Enhanced productivity in the egg industry
Research conducted in our Institute has helped the UK egg-laying industry, by driving substantial improvements in productivity and bird welfare.
Cracked and damaged eggs account for 8–10% of total global egg production, resulting in substantial economic loss across this industry. Prof Maureen Bain in the Institute of Biodiversity, Animal Health & Comparative Medicine, and Deptury Director of the School of Veterinary Medicine validated an innovative new tool that uses acoustics (sound) to assess eggshell quality. Working with industry partners, and in collaboration with Dr Ian Dunn (Roslin Institute, UK), Prof Bain showed that the acoustic test can predict the probability of egg cracking during routine handling, and that this trait measured by the test could be passed on from parent hens to offspring. The acoustic test can therefore be used to select birds with improved eggshell quality for selective breeding.
This validation led directly to the tool being adopted by two of the largest international poultry-breeding companies, which have used it across their breeding programmes. Given the significant share of the UK egg-laying market these companies occupy, the increased number of undamaged saleable eggs produced by these hens saves approximately £10 million annually to UK egg producers alone. An additional advantage to these companies is that the enhanced eggshell quality also improves the hatchability of breeding stock eggs, which further increases the yield of laying hens, and thus eggs, to the market.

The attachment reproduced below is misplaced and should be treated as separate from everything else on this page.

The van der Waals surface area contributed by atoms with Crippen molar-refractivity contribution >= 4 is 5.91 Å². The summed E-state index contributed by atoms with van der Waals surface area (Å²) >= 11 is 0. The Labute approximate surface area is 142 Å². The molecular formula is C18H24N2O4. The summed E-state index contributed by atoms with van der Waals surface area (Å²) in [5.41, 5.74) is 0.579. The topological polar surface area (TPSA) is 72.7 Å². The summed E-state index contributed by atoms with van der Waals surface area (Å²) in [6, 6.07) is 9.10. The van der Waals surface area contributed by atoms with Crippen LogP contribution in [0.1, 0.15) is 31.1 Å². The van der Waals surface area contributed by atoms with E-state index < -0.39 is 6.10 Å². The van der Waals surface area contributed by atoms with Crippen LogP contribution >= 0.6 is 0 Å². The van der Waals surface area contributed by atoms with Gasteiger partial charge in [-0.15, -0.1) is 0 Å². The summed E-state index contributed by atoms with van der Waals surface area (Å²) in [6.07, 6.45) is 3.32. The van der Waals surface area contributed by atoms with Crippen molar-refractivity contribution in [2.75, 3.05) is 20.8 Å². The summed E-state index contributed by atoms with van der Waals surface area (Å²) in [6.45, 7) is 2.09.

Prof Bain has continued her industry collaborations into new work, described in our industry engagement section.
Research informing policy
Research into poultry welfare has also influenced UK government policy decisions on the welfare management of laying hens. Injurious bird-to-bird pecking can occur in a significant proportion of UK flocks, and outbreaks are unpredictable. Damaging pecking presents a major welfare and economic problem, affecting laying hens in both intensive (cage) and extensive (barn and free-range) systems. Commercial egg producers currently use beak trimming to minimise the damage caused by such outbreaks. In a project jointly funded by DEFRA and the British Egg Industry Council, Dr Dorothy McKeegan investigated the long-term welfare implications of using a new infrared technique for beak trimming. The research showed that this approach does not result in chronic pain or other adverse consequences for sensory function, and thus represents a significant refinement over earlier methods.
These findings influenced the UK policy debate and contributed to a decision to defer a ban on beak trimming that was due to be enacted in 2011. Coming at a time when the UK industry was not well placed to mitigate conditions that could lead to damaging pecking, the ban would have exposed 35 million laying hens to potential pecking injury or death, as well as costing the industry an estimated £4.82–£12.3 million annually. Research is ongoing at a number of UK institutions to determine optimal management strategies to mitigate the risk of injurious pecking, and thus reduce the need for beak trimming ahead of review of beak trimming policy in 2015, with a view to banning the practice in 2016.
First published: 11 July 2014